What we need to understand is that even when the external oppression has ceased or is in a lull, the internalized oppression gets passed on from one generation to the next, embedded in the lore and attitudes of that community. Just as African-Americans still struggle with the “slave mentality” a century after emancipation, we Jews still struggle with defensiveness, invisibility, lack of trust, constant worry, even when we are not in immediate danger. I do not for a moment mean to deny the dangers that exist for Jews in the world today; I am painfully conscious of them. However, because we have been raised to expect struggle, hardship, and disaster, it becomes difficult for us Jews to notice the times when our external situation has improved.
A thrilling political development in Israel came last year when Prime Minister Yitzhak Rabin announced in his inaugural speech that the world had changed, and that Israel would have to change with it. I began to hope. It had appeared that his predecessor in office, Yitzhak Shamir, was dangerously stuck in the pain of the past, continuously invoking the Holocaust, and comparing the Palestinians with Nazis. It was not clear if he could take advantage of any opportunities for reconciliation in the present because of his preoccupation with the past. (I do not mean to imply here the nonsensical charge that Israel is the only impediment to peace in the region. That’s just an updated version of the “Jewish Problem” in Europe: If only the Jews would . . . ) When Rabin’s colleague Shimon Peres stated that the new agreement with the Palestinians was the victory of clear thinking over frozen memory, I knew that these old politicians had succeeded in separating old Jewish pain from a changing Jewish present. The Holocaust was a mind-boggling, awesome horror, and the Jewish people are still in great pain over our devastation — but Peres and Rabin have shown that we must understand the terrors from the past but must not be ruled by them. To paraphrase Mordecai Kaplan, let the past be a guide, not a mandate.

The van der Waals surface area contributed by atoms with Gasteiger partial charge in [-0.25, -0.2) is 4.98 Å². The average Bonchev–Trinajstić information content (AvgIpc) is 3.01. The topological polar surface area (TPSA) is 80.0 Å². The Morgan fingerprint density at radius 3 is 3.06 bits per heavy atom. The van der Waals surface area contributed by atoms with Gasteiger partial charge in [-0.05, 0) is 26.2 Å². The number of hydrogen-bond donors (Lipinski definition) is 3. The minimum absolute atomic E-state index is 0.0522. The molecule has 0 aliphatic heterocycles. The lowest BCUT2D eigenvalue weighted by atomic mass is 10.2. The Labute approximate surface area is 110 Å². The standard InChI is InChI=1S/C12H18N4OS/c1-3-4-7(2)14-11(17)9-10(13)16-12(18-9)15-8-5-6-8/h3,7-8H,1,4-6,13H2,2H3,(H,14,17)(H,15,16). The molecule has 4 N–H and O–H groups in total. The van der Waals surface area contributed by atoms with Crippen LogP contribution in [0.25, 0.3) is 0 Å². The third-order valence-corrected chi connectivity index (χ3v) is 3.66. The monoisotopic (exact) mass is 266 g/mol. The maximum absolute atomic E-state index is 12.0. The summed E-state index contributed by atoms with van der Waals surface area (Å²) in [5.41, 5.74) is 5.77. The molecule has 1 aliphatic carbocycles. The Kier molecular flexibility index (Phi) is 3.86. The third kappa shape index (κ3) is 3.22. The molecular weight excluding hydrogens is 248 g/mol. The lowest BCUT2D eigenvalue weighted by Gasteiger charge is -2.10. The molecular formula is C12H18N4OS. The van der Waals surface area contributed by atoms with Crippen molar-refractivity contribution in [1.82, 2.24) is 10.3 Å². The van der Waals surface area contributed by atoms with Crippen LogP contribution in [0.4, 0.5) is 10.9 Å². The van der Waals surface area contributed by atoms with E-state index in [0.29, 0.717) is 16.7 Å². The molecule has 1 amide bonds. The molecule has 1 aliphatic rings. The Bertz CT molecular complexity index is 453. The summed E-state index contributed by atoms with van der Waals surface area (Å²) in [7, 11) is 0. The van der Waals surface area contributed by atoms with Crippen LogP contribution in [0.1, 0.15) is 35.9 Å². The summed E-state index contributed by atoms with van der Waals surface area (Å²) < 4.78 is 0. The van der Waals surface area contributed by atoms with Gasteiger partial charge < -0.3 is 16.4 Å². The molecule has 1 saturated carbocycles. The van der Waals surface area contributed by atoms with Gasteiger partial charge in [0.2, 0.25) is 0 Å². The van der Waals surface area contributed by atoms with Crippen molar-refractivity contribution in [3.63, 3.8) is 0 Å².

I want each of us to look at ourselves tonight and ask: Am I choosing my relationship to Judaism, or am I still reacting to emotional scar tissue from the past? I am not saying that there is a “right” way to be Jewish. We are an evolving people, a far-flung tribe, and there are many paths to Jewish identity, many ways to live our Jewishness. But they should be paths of possibility, lives of passion and heart.